Tropical Storm Barry forms

By: wxchaser97 , 6:03 AM GMT on June 20, 2013

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Tropical Storm Barry
Storm History
We are fully underway with the 2013 Atlantic hurricane season. We are already up to the second named storm and it is June 19th. Last year we already had Alberto, Beryl, and Chris. They formed from non-tropical processes though, like trough splits and cold-core lows becoming warm core. They also all formed in the subtropical region. This year is different. Both Andrea and Barry, along with invest 92L, formed from tropical origins. Barry and 92L (which was very likely a tropical depression) formed from robust tropical waves. This is interesting because that means conditions are already becoming favorable for stronger tropical waves to come off Africa and begin to develop. Invest 92L strengthened in the central Atlantic which is really telling of better conditions. If we get a Cape Verde storm in July then I think we know an active Cape Verde season is in store. Anyway, like I said, the origins of Barry can be traced to a tropical wave that moved off the African coast. This wave moved along in the southern part of the MDR. After crossing into the Caribbean it began to organize. More organization was noted once it got in the SW Caribbean. Warm SST's, moderate shear, a developing anticyclone, and modest convection were able to get a low forming. The energy for this low was coming from the tropical wave and the monsoon trough to the south. As the disturbance continued to organize, it was designated invest 93L. While 93L was in the SW Caribbean and inland in Central America it had trouble forming a closed low-level-center. It had a vigorous mid-level-center but it was never able to work down a surface one until later. As 93L approached the Yucatan Peninsula, a closed surface circulation did finally form. Conditions were just enough favorable for this to happen. A radar loop from the radar in Belize showed the surface circulation. Surface observations, though there weren't many, showed a circulation that had up to 30kt winds. There was enough evidence that 93L met the qualifications of a tropical cyclone and at 15z on Monday the 17th, the NHC upgraded 93L to Tropical Depression TWO. In order for two to make it to the Bay of Campeche, it would have to cross the Yucatan Peninsula. At the time, there were a couple possibilities as to what would happen to TWO. The LLC could've dissipated and a new one formed farther north, the depression could've dissipated altogether, or it could've maintained its current surface circulation. TD TWO didn't have much to lose crossing the Yucatan. It never got really established in its environment and once it started interacting with land it strewed itself out. The surface circulation barely, I mean barely, made it alive to the coast of the BOC. However, once it got there, it began to take advantage of its surroundings. The LLC began to tighten up as it approached Cd Del Carmen, Mexico. It had survived the journey and it was ready to restrengthen. Convection began to fire over the center again and it continued to tighten up. We had already known that if it survived the Yucatan cross then TWO would likely become Barry. The curvature of the BOC can help spin up decent storms that would otherwise not amount to much. As Barry continued on its WNW track, it continued to organize. Today, an aircraft reconnaissance flight went out to investigate TWO. What they found was a tropical storm. TD TWO was upgraded to Tropical Storm Barry after the recon flight. Right now Barry continues to intensify based on satellite imagery and analysis. The current storm info and satellite can be found below.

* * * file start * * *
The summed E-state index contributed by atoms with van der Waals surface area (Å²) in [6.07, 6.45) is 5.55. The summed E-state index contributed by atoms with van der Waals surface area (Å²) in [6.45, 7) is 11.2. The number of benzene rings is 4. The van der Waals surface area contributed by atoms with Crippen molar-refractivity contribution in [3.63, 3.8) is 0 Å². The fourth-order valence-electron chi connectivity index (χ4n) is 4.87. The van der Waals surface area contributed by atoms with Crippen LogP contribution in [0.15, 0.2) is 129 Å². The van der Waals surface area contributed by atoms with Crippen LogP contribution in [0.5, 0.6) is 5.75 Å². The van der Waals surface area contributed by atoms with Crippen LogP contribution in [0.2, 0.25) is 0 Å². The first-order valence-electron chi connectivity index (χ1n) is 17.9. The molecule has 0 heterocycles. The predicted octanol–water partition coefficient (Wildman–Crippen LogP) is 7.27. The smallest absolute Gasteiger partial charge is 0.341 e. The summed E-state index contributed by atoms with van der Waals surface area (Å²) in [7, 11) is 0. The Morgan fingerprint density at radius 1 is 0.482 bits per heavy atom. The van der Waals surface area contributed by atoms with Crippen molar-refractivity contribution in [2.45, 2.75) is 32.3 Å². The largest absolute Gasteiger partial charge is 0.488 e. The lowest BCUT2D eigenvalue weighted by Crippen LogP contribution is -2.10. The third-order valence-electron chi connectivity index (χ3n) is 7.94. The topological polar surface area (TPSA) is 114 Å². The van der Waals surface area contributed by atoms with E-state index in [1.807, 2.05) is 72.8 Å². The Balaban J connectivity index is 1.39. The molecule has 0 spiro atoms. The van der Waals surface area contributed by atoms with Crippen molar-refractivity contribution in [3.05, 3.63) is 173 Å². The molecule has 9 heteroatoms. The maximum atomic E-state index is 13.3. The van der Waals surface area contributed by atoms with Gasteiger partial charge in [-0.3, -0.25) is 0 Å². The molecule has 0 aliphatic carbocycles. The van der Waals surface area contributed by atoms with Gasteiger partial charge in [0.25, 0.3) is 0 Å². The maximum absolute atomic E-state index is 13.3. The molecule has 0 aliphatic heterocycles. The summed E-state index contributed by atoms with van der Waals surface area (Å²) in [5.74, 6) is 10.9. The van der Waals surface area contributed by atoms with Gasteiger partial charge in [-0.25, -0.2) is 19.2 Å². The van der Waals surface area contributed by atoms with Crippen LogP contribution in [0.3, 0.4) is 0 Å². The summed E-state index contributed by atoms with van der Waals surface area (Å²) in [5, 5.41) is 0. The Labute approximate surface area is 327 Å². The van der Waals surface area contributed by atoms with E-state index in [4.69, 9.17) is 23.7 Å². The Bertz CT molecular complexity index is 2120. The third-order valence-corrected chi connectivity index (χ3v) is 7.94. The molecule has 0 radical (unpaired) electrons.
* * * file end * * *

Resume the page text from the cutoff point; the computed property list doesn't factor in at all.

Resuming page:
...BARRY APPROACHING THE COAST OF THE STATE OF VERACRUZ MEXICO...


SUMMARY OF 100 AM CDT...0600 UTC...INFORMATION
----------------------------------------------
LOCATION...19.6N 96.1W
ABOUT 30 MI...45 KM NNE OF VERACRUZ MEXICO
MAXIMUM SUSTAINED WINDS...45 MPH...75 KM/H
PRESENT MOVEMENT...W OR 270 DEGREES AT 6 MPH...9 KM/H
MINIMUM CENTRAL PRESSURE...1004 MB...29.65 INCHES




Forecast and Analysis